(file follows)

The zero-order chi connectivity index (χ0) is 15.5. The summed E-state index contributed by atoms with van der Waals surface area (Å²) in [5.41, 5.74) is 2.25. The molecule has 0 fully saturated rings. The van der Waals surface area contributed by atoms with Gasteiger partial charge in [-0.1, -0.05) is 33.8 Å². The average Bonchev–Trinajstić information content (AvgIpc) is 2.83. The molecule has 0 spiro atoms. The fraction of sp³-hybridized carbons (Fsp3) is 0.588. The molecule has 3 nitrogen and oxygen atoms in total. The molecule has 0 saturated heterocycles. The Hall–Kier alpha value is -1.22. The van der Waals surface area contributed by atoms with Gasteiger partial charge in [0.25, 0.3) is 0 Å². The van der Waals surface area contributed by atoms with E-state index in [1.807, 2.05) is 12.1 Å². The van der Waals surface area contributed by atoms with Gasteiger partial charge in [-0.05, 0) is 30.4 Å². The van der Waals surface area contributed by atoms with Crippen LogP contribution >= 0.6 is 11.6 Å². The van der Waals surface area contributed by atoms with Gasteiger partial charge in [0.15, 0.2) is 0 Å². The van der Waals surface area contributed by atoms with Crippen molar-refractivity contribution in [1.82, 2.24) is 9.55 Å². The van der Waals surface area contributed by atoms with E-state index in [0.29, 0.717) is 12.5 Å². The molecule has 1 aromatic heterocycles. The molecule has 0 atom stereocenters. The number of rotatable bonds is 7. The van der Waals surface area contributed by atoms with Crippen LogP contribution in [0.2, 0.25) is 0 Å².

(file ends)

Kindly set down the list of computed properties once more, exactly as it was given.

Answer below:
The zero-order chi connectivity index (χ0) is 15.5. The summed E-state index contributed by atoms with van der Waals surface area (Å²) in [5.41, 5.74) is 2.25. The molecule has 0 fully saturated rings. The van der Waals surface area contributed by atoms with Gasteiger partial charge in [-0.1, -0.05) is 33.8 Å². The average Bonchev–Trinajstić information content (AvgIpc) is 2.83. The molecule has 0 spiro atoms. The fraction of sp³-hybridized carbons (Fsp3) is 0.588. The molecule has 3 nitrogen and oxygen atoms in total. The molecule has 0 saturated heterocycles. The Hall–Kier alpha value is -1.22. The van der Waals surface area contributed by atoms with Gasteiger partial charge in [0.25, 0.3) is 0 Å². The van der Waals surface area contributed by atoms with E-state index in [1.807, 2.05) is 12.1 Å². The van der Waals surface area contributed by atoms with Gasteiger partial charge in [-0.05, 0) is 30.4 Å². The van der Waals surface area contributed by atoms with Crippen LogP contribution >= 0.6 is 11.6 Å². The van der Waals surface area contributed by atoms with Gasteiger partial charge in [0.15, 0.2) is 0 Å². The van der Waals surface area contributed by atoms with Crippen molar-refractivity contribution in [1.82, 2.24) is 9.55 Å². The van der Waals surface area contributed by atoms with E-state index in [0.29, 0.717) is 12.5 Å². The molecule has 1 aromatic heterocycles. The molecule has 0 atom stereocenters. The number of rotatable bonds is 7. The van der Waals surface area contributed by atoms with Crippen LogP contribution in [0.2, 0.25) is 0 Å².